What paying attention involves
It is fairly self-evident that difficult poetry requires concentration and our attention if we are to make sense of it. This however is a specific kind of attention, one that requires us to be aware of the words, the form and how the poem sounds when read aloud. Good poetry of any kind should also challenge both our thoughts and emotions and the reader should also be aware of those challenges as they occur.
It may seem obvious that paying attention involves reading the words but many of us in these hurried times are now scanning lines of text and doing so with this kind of material is quite counter-productive. The positioning and use (or absence of punctuation) also needs to be attended to as do line length and breaks.
Keston Sutherland has recently said "...being a reader of poetry means engaging closely and carefully with it, staking an intimacy on the work of interpretation, in some way perhaps even needing that intimacy or submitting to it as a sort of definition of oneself, or the component of a definition. Some poetry demands and makes possible that sort of intimacy more than other poetry." Sutherland was speaking (mostly) about the poetry of J H Prynne but the same can be said of other difficult poets. On the face of it this would seem to be over-stated but we do use all kinds of experiences to define ourselves. Poetry (if it's any good) speaks to us on a very personal and intimate level and encourages us to compare our own thoughts and feelings with those of the poet.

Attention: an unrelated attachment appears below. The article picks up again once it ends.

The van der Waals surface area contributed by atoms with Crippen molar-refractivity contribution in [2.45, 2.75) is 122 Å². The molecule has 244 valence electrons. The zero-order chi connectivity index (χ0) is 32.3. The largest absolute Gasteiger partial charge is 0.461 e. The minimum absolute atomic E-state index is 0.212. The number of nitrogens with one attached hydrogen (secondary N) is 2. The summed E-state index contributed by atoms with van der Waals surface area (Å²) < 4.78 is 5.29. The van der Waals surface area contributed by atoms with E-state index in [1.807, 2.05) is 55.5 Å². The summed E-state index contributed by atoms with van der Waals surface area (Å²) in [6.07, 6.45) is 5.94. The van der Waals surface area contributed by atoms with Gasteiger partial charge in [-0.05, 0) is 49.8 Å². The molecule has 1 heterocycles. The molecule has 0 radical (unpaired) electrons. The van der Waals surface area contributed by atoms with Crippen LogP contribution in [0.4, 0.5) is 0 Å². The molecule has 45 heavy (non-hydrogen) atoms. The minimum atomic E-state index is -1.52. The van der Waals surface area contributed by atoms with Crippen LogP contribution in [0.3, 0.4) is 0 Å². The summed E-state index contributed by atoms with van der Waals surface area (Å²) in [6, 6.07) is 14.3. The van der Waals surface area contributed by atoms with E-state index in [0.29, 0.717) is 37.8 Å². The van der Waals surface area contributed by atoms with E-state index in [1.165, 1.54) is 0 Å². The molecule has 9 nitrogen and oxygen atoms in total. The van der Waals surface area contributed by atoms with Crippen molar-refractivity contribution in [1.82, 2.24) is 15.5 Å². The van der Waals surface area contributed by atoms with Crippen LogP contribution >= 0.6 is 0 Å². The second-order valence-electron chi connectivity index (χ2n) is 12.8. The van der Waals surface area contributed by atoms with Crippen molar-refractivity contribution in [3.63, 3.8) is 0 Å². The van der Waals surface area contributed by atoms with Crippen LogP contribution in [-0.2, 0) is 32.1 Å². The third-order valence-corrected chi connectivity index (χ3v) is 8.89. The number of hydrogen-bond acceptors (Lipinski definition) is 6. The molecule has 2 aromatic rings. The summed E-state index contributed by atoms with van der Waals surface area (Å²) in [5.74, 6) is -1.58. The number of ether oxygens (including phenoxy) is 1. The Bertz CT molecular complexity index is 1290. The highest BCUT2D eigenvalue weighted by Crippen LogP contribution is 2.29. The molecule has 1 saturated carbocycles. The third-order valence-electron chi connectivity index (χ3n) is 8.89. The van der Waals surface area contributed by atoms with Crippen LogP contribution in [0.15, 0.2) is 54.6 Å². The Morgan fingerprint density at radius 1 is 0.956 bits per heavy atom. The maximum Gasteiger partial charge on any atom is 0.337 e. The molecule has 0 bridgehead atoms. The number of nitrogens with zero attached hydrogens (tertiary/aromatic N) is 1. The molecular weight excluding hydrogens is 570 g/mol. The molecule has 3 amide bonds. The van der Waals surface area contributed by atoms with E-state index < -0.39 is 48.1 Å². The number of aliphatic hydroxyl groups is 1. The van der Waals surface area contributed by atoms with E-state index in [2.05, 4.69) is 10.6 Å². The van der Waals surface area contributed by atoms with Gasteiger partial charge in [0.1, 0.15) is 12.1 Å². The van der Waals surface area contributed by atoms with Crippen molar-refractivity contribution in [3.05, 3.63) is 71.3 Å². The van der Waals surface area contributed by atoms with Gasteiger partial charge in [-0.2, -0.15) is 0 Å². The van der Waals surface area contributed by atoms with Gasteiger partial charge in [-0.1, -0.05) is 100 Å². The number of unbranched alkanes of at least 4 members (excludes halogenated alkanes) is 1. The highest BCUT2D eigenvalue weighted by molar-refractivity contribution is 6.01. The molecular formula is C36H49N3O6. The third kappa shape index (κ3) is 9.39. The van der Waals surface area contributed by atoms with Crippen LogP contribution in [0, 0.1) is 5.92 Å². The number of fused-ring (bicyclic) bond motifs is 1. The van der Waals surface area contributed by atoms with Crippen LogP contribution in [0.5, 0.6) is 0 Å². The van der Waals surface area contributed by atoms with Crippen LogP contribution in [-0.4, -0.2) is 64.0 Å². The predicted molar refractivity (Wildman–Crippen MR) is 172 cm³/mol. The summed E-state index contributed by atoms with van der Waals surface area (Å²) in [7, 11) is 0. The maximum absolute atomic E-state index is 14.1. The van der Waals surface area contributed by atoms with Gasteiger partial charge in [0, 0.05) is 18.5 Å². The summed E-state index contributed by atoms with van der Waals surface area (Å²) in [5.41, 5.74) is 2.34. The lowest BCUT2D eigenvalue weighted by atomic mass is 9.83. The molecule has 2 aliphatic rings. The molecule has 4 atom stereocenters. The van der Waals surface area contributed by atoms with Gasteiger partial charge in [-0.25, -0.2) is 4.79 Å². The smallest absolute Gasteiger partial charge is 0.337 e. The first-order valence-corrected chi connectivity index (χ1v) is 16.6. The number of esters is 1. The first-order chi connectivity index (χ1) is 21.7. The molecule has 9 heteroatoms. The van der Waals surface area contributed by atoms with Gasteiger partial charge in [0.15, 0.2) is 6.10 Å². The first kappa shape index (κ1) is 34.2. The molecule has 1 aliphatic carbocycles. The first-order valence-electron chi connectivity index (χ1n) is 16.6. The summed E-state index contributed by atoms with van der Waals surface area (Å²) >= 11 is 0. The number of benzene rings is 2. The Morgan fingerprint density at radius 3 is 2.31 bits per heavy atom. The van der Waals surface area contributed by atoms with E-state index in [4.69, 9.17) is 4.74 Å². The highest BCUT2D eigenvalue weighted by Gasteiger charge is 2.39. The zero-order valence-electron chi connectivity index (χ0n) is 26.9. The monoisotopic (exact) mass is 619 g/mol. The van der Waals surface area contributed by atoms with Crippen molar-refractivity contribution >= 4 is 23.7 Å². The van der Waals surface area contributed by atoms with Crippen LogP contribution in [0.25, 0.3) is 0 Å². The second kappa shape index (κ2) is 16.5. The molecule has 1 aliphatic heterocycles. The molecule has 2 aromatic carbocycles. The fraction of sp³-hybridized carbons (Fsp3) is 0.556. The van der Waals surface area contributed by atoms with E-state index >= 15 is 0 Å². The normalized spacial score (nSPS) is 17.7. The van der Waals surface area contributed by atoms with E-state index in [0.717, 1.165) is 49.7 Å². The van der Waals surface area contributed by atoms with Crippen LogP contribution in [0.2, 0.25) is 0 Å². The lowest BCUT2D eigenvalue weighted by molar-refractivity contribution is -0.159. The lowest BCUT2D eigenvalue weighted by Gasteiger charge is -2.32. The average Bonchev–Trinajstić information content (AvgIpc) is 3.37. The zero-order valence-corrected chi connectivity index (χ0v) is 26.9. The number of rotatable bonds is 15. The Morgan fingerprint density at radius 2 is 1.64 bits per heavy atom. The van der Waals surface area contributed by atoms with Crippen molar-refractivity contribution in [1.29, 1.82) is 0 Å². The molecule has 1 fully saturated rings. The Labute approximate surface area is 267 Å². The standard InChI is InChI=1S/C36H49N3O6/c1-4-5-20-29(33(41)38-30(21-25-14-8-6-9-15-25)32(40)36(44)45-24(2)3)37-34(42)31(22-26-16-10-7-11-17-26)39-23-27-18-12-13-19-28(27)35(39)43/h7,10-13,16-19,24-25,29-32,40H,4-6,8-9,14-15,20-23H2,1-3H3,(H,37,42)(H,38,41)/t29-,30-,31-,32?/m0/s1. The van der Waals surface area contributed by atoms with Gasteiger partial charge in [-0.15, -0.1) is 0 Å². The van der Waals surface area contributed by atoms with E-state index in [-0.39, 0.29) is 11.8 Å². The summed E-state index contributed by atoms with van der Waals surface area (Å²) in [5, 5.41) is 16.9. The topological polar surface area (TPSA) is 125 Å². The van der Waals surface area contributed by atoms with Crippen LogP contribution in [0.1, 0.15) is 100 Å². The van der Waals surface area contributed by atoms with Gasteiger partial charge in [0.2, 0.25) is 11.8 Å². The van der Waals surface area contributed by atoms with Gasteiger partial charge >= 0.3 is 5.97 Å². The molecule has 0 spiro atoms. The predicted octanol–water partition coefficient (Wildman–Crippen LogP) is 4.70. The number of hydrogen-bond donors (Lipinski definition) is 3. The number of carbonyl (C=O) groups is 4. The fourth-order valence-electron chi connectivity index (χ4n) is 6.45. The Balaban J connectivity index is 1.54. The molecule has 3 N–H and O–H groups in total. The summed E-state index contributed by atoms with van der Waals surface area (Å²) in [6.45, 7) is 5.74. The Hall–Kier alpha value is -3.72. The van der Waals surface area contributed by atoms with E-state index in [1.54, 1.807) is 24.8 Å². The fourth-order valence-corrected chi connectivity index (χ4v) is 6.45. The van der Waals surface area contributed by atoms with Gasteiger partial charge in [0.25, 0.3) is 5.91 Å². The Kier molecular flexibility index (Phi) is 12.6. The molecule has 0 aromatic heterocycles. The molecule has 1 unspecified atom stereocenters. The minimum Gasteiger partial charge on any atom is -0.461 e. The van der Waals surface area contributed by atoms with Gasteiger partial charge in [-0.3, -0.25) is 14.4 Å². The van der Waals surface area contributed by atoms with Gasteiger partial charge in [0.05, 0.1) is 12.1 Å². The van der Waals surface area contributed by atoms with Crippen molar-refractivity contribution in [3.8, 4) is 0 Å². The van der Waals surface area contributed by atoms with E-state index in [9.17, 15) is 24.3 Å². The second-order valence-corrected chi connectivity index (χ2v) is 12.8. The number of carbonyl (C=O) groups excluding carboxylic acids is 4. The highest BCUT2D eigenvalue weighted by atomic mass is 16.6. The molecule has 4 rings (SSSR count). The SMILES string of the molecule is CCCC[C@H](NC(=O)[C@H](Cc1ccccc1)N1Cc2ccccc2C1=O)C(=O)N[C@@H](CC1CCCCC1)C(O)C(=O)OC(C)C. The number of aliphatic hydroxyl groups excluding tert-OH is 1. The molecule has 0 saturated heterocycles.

I'll probably want to take issue with Keston's repeated use of 'intimacy' and the claim with regard to self-definition. My own experience seems to involve a period of attention followed by a much longer period of rumination where the various possibilities are thrown around in mind until something vaguely sensible emerges. I've also found that repeated attention does throw many new facets to light, especially with Prynne and Celan.
To actually get close to what those thoughts and feelings may be we need to concentrate on the poem, to pay real attention to what the words say, to identify the various shades and nuances of meaning and to commit ourselves to working out what is being said and how it is expressed.
Paying attention can involve a forensic analysis of a poem, J H Prynne has recently published 'Field Notes' which is a 134 page reading of Wordsworth's 'The Solitary Reaper' which is a 32-line poem and has also produced a book length reading of one of Shakespeare's sonnets and an equally attentive reading of George Herbert's 'Love III'.
Paying attention can also require concentration on all elements of the poem at once. This is relatively straightforward with short poems but does become more taxing with longer work. Retaining this overview enables the reader to adjust his or her interpretation as each difficulty is resolved.
Difficult poetry isn't like a text book or a scholarly essay requiring just an intellectual understanding of what is written, poems of this sort also have emotional and aesthetic qualities that often get overlooked because readers are often exclusively searching for 'meaning'.
So, paying attention means allowing yourself to experience the poem in all its many dimensions and registering at some deeper, but not necessarily intimate, level the effect that this has on you. The attentive reader will find this both a rich and moving exprience.